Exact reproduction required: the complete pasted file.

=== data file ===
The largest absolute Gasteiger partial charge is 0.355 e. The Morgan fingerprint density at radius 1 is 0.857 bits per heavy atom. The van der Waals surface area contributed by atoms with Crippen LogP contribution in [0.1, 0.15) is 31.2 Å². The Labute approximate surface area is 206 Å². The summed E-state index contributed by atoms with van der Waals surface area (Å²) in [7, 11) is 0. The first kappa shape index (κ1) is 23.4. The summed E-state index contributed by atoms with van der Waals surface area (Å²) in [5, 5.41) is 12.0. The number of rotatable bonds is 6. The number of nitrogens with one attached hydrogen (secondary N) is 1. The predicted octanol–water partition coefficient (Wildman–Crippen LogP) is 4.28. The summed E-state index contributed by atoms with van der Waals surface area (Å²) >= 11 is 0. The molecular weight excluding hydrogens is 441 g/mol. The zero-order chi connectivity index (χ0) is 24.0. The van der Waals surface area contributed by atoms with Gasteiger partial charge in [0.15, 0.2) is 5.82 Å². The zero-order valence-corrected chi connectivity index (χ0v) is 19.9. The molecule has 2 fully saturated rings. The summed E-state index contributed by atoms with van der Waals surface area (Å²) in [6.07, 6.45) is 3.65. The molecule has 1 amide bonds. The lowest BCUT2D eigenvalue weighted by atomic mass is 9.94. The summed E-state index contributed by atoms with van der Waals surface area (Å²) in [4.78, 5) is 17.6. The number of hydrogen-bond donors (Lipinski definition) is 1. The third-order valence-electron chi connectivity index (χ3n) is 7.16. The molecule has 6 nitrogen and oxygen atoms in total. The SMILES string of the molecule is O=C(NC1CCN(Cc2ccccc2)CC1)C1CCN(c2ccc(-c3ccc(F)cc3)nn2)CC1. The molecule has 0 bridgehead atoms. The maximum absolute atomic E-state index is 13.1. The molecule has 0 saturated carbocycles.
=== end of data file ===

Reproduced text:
The largest absolute Gasteiger partial charge is 0.355 e. The Morgan fingerprint density at radius 1 is 0.857 bits per heavy atom. The van der Waals surface area contributed by atoms with Crippen LogP contribution in [0.1, 0.15) is 31.2 Å². The Labute approximate surface area is 206 Å². The summed E-state index contributed by atoms with van der Waals surface area (Å²) in [7, 11) is 0. The first kappa shape index (κ1) is 23.4. The summed E-state index contributed by atoms with van der Waals surface area (Å²) in [5, 5.41) is 12.0. The number of rotatable bonds is 6. The number of nitrogens with one attached hydrogen (secondary N) is 1. The predicted octanol–water partition coefficient (Wildman–Crippen LogP) is 4.28. The summed E-state index contributed by atoms with van der Waals surface area (Å²) >= 11 is 0. The molecular weight excluding hydrogens is 441 g/mol. The zero-order chi connectivity index (χ0) is 24.0. The van der Waals surface area contributed by atoms with Gasteiger partial charge in [0.15, 0.2) is 5.82 Å². The zero-order valence-corrected chi connectivity index (χ0v) is 19.9. The molecule has 2 fully saturated rings. The summed E-state index contributed by atoms with van der Waals surface area (Å²) in [6.07, 6.45) is 3.65. The molecule has 1 amide bonds. The lowest BCUT2D eigenvalue weighted by atomic mass is 9.94. The summed E-state index contributed by atoms with van der Waals surface area (Å²) in [4.78, 5) is 17.6. The number of hydrogen-bond donors (Lipinski definition) is 1. The third-order valence-electron chi connectivity index (χ3n) is 7.16. The molecule has 6 nitrogen and oxygen atoms in total. The SMILES string of the molecule is O=C(NC1CCN(Cc2ccccc2)CC1)C1CCN(c2ccc(-c3ccc(F)cc3)nn2)CC1. The molecule has 0 bridgehead atoms. The maximum absolute atomic E-state index is 13.1. The molecule has 0 saturated carbocycles.